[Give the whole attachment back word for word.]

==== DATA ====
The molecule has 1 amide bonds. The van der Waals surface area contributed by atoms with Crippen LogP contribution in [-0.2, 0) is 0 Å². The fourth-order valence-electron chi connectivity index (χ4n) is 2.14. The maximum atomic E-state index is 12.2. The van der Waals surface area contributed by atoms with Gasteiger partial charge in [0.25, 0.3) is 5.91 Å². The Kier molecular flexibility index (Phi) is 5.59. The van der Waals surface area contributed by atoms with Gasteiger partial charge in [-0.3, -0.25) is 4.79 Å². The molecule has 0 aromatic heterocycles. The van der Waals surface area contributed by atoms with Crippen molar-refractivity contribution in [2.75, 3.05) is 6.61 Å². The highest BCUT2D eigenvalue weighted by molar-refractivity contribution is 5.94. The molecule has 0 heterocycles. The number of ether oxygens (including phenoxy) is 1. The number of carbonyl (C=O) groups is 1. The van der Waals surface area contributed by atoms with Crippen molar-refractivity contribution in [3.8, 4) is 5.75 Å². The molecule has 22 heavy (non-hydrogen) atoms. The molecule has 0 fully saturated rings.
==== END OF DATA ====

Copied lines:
The molecule has 1 amide bonds. The van der Waals surface area contributed by atoms with Crippen LogP contribution in [-0.2, 0) is 0 Å². The fourth-order valence-electron chi connectivity index (χ4n) is 2.14. The maximum atomic E-state index is 12.2. The van der Waals surface area contributed by atoms with Gasteiger partial charge in [0.25, 0.3) is 5.91 Å². The Kier molecular flexibility index (Phi) is 5.59. The van der Waals surface area contributed by atoms with Gasteiger partial charge in [-0.3, -0.25) is 4.79 Å². The molecule has 0 aromatic heterocycles. The van der Waals surface area contributed by atoms with Crippen molar-refractivity contribution in [2.75, 3.05) is 6.61 Å². The highest BCUT2D eigenvalue weighted by molar-refractivity contribution is 5.94. The molecule has 0 heterocycles. The number of ether oxygens (including phenoxy) is 1. The number of carbonyl (C=O) groups is 1. The van der Waals surface area contributed by atoms with Crippen molar-refractivity contribution in [3.8, 4) is 5.75 Å². The molecule has 22 heavy (non-hydrogen) atoms. The molecule has 0 fully saturated rings.